CR: It bothers me when they make crap that doesn't compare to my work. It bothers me when some poor sap winds up buying junk, thinking they're getting something as well made as my Vampire Killing Kit. It bothers me when some bozo throws a bunch of junk together in a box and makes money on it, without any creativity, without and artistic touch. It's like buying cheap knock-off clothes with designer labels sewn in. The buyer is getting cheated, and the originator is getting cheated.

CP: Well, hopefully anyone researching Vampire Killing Kits will find this article and learn the difference before the buy.

CR: Hopefully.

CP: Now, you're not exactly a kid anymore. How much longer do you think you'll be able to make these kits?

CR: Thanks, nice question. I don't know. I've sure as hell slowed down over the years. It takes me four times as long to build a kit now than it did a few years ago. But there's more blood and guts in them now. More detail. Anyone buying one of my kits today is getting top quality stuff.

CP: Indeed, from what I've seen, no one else can come close to your quality and style with anything that is on the market today.

CR: Thank you.

CP: Sure, there are some very well-constructed replicas of the original kits; at least one I've seen was completely hand built using a lathe to cut and make the box, inserts etc, and is filled with antiques.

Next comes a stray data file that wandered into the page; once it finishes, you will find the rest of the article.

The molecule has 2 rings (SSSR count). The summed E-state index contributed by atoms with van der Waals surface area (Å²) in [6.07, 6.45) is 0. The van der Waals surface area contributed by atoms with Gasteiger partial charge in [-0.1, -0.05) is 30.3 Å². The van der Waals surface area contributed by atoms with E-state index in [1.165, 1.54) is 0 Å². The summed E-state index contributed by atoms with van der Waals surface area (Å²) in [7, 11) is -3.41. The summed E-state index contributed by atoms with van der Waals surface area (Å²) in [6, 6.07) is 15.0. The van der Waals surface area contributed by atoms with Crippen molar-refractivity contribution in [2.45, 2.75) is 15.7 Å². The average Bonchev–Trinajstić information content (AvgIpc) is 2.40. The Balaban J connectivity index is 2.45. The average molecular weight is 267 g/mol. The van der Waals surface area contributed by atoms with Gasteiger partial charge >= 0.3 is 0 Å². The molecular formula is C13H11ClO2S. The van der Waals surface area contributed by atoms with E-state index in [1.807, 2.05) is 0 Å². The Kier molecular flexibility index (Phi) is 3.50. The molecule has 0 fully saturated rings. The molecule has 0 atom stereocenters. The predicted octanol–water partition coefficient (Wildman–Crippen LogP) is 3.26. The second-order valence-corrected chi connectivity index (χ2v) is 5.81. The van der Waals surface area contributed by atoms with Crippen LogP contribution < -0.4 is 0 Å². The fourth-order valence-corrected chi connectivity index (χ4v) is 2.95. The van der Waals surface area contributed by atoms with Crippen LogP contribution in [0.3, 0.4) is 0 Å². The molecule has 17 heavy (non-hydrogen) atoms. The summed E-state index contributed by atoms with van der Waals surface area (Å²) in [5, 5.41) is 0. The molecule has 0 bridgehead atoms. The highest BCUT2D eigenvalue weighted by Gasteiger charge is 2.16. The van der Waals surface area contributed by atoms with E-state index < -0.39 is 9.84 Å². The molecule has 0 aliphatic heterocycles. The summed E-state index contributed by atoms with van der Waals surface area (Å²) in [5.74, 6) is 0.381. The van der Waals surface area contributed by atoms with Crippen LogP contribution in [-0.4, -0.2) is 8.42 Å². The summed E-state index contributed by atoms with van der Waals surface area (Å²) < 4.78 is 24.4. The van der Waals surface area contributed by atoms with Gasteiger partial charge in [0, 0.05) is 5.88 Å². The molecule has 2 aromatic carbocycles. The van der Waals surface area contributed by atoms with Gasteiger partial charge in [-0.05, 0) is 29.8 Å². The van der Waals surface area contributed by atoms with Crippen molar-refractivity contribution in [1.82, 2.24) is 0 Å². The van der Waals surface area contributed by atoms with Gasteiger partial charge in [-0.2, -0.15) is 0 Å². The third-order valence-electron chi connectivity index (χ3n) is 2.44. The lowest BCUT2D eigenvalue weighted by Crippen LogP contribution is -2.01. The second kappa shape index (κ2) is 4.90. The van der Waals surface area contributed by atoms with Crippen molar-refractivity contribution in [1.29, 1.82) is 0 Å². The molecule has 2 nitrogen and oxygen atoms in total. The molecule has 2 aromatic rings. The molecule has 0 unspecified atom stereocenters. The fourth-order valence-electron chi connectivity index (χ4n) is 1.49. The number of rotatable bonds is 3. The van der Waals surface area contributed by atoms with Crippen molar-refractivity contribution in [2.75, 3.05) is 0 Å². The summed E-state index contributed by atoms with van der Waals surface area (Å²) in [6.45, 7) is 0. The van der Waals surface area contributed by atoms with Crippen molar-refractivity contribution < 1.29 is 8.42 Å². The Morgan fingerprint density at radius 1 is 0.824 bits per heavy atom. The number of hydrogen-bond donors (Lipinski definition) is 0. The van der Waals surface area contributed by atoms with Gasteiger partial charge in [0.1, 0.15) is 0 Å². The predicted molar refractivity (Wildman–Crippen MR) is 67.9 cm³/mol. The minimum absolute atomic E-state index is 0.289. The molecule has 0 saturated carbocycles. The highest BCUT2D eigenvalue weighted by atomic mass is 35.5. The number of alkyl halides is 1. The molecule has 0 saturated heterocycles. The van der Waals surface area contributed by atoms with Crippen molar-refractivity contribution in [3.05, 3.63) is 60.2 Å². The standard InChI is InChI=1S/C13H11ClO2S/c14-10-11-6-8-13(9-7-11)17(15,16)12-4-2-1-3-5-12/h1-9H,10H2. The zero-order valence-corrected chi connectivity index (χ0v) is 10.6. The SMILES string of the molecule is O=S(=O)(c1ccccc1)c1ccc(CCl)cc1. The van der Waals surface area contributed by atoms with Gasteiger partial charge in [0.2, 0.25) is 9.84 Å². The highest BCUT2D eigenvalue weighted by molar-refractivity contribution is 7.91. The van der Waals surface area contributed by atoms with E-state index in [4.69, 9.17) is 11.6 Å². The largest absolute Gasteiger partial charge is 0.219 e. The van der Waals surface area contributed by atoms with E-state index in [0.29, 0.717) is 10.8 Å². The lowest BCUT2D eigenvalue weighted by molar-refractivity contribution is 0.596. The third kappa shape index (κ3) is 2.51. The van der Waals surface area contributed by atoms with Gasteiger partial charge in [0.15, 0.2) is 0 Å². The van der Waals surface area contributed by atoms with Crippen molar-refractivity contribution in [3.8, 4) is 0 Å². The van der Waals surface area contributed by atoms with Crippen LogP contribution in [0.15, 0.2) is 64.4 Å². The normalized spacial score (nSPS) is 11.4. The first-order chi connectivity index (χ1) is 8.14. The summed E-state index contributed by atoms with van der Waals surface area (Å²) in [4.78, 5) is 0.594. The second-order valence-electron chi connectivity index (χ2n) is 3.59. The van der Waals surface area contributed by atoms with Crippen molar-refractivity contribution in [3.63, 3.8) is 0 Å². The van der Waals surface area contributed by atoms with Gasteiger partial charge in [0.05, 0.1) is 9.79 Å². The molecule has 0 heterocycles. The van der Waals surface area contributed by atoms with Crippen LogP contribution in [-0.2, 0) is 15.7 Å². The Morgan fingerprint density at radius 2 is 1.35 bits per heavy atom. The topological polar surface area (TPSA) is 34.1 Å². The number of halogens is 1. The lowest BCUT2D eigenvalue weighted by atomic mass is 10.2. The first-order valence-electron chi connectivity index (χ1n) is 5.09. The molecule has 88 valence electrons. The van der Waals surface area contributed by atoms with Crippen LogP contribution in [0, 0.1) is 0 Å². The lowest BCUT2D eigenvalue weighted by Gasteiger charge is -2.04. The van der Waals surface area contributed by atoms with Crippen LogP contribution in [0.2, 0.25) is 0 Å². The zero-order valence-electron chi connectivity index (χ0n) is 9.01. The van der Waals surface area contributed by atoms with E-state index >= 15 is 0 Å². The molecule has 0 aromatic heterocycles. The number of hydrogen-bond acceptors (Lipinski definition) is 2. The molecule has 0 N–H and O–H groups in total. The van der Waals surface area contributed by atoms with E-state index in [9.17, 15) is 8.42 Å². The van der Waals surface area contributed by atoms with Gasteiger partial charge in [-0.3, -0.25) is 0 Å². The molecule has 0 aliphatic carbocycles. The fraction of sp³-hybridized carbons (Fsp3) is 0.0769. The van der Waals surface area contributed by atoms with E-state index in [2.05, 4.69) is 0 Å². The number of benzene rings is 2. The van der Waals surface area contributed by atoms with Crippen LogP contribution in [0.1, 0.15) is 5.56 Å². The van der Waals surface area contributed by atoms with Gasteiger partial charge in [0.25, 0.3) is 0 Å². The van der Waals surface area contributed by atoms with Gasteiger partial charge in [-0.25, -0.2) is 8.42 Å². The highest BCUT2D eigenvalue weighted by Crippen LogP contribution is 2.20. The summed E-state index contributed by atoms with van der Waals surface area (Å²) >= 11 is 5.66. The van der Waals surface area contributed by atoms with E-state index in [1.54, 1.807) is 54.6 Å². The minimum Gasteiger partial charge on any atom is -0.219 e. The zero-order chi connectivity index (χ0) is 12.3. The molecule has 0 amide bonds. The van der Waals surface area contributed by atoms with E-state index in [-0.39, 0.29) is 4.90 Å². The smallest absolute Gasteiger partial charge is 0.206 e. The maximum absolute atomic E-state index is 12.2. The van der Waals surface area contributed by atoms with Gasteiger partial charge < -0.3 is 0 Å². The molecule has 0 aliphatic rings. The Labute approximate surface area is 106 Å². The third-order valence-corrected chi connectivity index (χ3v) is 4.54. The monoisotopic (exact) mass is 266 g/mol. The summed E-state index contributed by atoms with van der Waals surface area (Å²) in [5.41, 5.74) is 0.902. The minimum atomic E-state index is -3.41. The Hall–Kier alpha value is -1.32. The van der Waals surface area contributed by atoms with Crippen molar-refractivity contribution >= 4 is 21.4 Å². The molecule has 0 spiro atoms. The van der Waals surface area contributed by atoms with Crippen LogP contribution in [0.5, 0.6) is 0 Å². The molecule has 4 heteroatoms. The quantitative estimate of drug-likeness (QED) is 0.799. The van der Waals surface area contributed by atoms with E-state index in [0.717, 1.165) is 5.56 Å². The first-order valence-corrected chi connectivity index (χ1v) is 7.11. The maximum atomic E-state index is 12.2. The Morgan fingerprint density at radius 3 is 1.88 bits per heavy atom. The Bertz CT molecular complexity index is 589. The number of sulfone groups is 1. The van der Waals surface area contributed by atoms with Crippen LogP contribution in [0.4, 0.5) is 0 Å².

CR: Not my style. I couldn't do that. Mine are made the way a guy with the resources of your average 19th century peasant would have. Wood, nails, leather, a cheap saw.

CP: Yes, yours are certainly unique, and I must say the absolute best quality, most artistic kits available in this style.

CR: Thanks. Like I always say, any idiot can throw a bunch of stuff in a box. My kits are truly works of art.

CP: I agree. Is there anything else you would like to say?

CR: Nope. Well, just this: Ghosts, vampires, zombies...I've seen a few things in my lifetime. It's nice to have fun, play around and pretend these things aren't real...but seriously, I've seen a few things. Maybe someday you will too.

CP: Well, a nice chilling end to the interview! Thank you Crystobal for joining me, and for all the info. I hope this lets your fans know a little more about you, and sets the record straight on your involvement with the Vampire Killing Kit craze!

To see more of CRYSTOBAL's vampire killing kits, visit http://stardustmysteries.com